Kurt Gokbudak of Schneider Electric shares some insights on modernising ageing buildings with a few successful case studies around the world.
25 April, 2018
The challenges of ageing buildings include the evolving demands of today’s tenants and the costly consequences of older facilities. At Schneider Electric, we talk about the best strategy to modernise ageing buildings. Here are a few examples of both new and updated buildings and what is possible when facilities deliver what tenants demand today. Let’s start with the Edge, which has been called the world’s most sustainable building.
The Edge is in Zuidas, Europe’s fastest growing business and knowledge district in Amsterdam, The Netherlands. This complex has been called the world’s most sustainable office building because it received BREEAM-NL outstanding rating, with a 98.36% rating – the highest ever given. It also has been called “perhaps the most fully realised vision of the IoT the world has ever seen”.
The Edge not only sets a new global benchmark for the built environment, but also prioritises the comfort, health, and productivity of its occupants. Real-time energy consumption and efficiency data gathered from its BMS are shared with building occupants and visitors via a dashboard located on a video screen located in the building’s lobby. The building uses less than 0.3 kWh/m2 per year energy consumption and actually produces approximately 102 per cent of its own energy.
Now let’s look at The Davis School District in Utah, which is a leader in energy efficiency among K-12 schools. The district recently completed the transition to energy efficient solution in over 90 facilities encompassing over 10 million square feet, including 59 elementary schools, 16 junior high schools, eight high schools, and three alternative high schools.
The school now has one integrated system with updated, cutting-edge technology to ensure their facilities are operating at peak energy efficiency. The district reduced energy consumption by 7 per cent and improved learning environments while campus square footage grew 18 per cent. The district received the 2013 Excellence in Energy Award in the category of Responsible Energy Development from the state of Utah.
From a hotel perspective, Hilton Worldwide in Washington, DC, provides an example of in the hospitality industry. Hilton wanted to enhance the guest experience while improving resource efficiency. Leveraging data synthesised by a resource advisor solution, Hilton lowered its energy costs and improved its guest experience across its global portfolio of owned, managed, and leased properties.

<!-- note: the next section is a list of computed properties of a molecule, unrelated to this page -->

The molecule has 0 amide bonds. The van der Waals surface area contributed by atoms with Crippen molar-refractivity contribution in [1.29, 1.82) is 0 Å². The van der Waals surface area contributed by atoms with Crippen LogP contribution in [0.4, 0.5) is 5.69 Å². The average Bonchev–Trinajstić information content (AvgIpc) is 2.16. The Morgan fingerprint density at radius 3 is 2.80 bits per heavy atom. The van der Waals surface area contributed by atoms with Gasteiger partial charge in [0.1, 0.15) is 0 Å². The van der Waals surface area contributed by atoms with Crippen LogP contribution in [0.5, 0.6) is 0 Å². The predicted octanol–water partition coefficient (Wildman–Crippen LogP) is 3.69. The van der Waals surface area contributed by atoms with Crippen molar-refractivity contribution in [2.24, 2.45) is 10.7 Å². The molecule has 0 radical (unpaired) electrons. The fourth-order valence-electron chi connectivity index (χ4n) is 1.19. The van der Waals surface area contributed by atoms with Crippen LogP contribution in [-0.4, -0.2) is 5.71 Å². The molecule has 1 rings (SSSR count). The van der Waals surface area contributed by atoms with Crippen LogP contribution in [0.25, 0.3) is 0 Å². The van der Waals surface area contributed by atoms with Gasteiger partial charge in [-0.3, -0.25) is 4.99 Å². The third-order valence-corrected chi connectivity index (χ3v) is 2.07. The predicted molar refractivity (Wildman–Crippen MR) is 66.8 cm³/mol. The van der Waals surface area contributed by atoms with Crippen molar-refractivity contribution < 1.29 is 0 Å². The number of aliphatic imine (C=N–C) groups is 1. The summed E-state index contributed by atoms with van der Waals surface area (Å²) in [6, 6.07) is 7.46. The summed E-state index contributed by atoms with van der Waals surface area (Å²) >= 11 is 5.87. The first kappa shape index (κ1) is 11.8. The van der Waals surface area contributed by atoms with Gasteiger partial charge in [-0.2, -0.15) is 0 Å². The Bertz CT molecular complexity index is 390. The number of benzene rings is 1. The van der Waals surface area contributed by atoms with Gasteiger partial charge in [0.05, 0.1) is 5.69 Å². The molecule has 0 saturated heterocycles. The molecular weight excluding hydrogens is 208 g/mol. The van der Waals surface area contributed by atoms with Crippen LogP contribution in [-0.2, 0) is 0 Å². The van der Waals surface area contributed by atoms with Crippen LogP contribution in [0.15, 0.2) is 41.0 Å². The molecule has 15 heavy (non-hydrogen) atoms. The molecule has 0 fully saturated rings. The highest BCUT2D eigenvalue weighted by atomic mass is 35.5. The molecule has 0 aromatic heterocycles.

Automated bill management minimises late fees and utility pricing discrepancies, while innovative building management solutions reduce energy expenditures. Its guest room management systems improved guest satisfaction. The company has realised 14.5 per cent in energy savings since 2009.
Here’s an example from the higher education segment. The University of North Texas in Denton, TX gained a 31 per cent reduction in energy costs, equal to $14 million in savings, over the course of two energy savings performance contracts. As one of Texas’ largest universities, the 105-year-old university has 54 buildings in its 12 colleges and schools.
To achieve its goal of a ‘climate neutral’ campus, the school underwent a series of renovations and energy upgrades, which included retrofits to the learning environment and direct digital controls for improved comfort. The school also put in variable frequency drives for better air flows, improved lighting systems, and other equipment and systems upgrades.
Each of these facilities, whether new or old, is serving the needs of their tenants with buildings that save costs and improve efficiency. These are the kinds of results that any building owner can achieve with the right strategy and the right tools.
To learn more about the strategies discussed here, read this white paper: New Life for Aging Facilities: Four Strategies for Future-Proofing Older Buildings.
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